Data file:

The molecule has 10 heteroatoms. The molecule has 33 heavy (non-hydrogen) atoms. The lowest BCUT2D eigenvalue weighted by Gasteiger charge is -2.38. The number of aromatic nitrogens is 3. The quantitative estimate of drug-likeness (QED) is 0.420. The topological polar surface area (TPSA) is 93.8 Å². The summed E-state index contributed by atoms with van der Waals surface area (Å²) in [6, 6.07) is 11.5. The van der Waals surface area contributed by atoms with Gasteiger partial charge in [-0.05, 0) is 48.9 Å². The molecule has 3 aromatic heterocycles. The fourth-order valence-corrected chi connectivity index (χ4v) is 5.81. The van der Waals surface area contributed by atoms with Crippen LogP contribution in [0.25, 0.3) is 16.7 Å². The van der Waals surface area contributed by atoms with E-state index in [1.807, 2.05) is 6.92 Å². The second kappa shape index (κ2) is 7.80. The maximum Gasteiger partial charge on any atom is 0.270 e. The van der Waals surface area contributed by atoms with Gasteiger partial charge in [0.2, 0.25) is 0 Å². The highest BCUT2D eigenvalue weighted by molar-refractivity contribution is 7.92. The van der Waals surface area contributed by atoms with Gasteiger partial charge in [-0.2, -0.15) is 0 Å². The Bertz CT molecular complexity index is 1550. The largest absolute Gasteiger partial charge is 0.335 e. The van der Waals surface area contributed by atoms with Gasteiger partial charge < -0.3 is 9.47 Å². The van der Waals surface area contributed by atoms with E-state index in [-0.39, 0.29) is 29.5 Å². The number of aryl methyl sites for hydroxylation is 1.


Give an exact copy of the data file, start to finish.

The molecule has 10 heteroatoms. The molecule has 33 heavy (non-hydrogen) atoms. The lowest BCUT2D eigenvalue weighted by Gasteiger charge is -2.38. The number of aromatic nitrogens is 3. The quantitative estimate of drug-likeness (QED) is 0.420. The topological polar surface area (TPSA) is 93.8 Å². The summed E-state index contributed by atoms with van der Waals surface area (Å²) in [6, 6.07) is 11.5. The van der Waals surface area contributed by atoms with Gasteiger partial charge in [-0.05, 0) is 48.9 Å². The molecule has 3 aromatic heterocycles. The fourth-order valence-corrected chi connectivity index (χ4v) is 5.81. The van der Waals surface area contributed by atoms with Crippen LogP contribution in [0.25, 0.3) is 16.7 Å². The van der Waals surface area contributed by atoms with E-state index in [1.807, 2.05) is 6.92 Å². The second kappa shape index (κ2) is 7.80. The maximum Gasteiger partial charge on any atom is 0.270 e. The van der Waals surface area contributed by atoms with Gasteiger partial charge in [0.2, 0.25) is 0 Å². The highest BCUT2D eigenvalue weighted by molar-refractivity contribution is 7.92. The van der Waals surface area contributed by atoms with Gasteiger partial charge in [-0.2, -0.15) is 0 Å². The Bertz CT molecular complexity index is 1550. The largest absolute Gasteiger partial charge is 0.335 e. The van der Waals surface area contributed by atoms with Gasteiger partial charge < -0.3 is 9.47 Å². The van der Waals surface area contributed by atoms with E-state index in [-0.39, 0.29) is 29.5 Å². The number of aryl methyl sites for hydroxylation is 1.